Letting go (Part I)
“I compare life to the strings of a musical instrument, it must aim and release to make it a more pleasant sound.” Who is this invitation to let go and thus to discover the true self?
Letting go means letting go of what is holding forcefully. In this regard, Jean Klein gave us this advice: “Accept life as it comes. The surest way to discover the truth is no longer resist what comes. “
Some people feel the need to always control things in their lives and around them. Not only do they refuse to accept their limitations but consider them as a real sign of weakness. But letting go does not mean no circumstances renounce. Rather, it is an invitation to a real change in the way we interpret or perceive things. Be free of unnecessary weight in our daily lives is to accept progress. At what point can we say that it is time to change things? When should you finally decide to let go? There are, however, signs that do not lie …
Let’s face it, all to varying degrees, we like to have control, whether in our work or parts thereof, on our personal lives, our emotions, and sometimes on the other. We would like to have some control over events that, in fact, are beyond our control. When we realize that we can not change neither the events nor the other and that we can only change the way we perceive, we are letting go. We then give a chance to experience less stress. Similarly, when we change our actions to achieve a result, we demonstrate flexibility and our ability to get a sterile driving. In all events that happen to us, it is important to distinguish between what we can control what we can influence and that we can neither control nor influence. Make a distinction between the three is probably the first step in letting go. By making a little effort, we can very simply tame letting go in opposing its opposite: control.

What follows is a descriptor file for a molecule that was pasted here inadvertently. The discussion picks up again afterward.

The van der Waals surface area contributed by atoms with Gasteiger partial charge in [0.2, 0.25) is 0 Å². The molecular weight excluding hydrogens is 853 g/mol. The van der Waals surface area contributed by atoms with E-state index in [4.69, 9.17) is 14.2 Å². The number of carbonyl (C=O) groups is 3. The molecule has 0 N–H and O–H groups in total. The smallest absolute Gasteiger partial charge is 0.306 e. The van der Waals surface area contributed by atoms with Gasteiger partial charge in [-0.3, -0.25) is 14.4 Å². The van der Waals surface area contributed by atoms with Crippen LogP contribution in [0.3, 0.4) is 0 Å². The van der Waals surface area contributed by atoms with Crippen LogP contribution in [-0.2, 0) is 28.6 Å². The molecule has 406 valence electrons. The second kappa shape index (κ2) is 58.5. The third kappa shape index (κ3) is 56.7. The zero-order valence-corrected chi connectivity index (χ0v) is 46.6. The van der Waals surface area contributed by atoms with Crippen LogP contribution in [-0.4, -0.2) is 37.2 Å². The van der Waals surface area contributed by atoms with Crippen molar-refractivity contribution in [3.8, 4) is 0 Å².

Next week, I suggest a continuation of the broad theme of letting go to discover the path of Jean Klein and his contribution.
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By Mâ KOUMANJI
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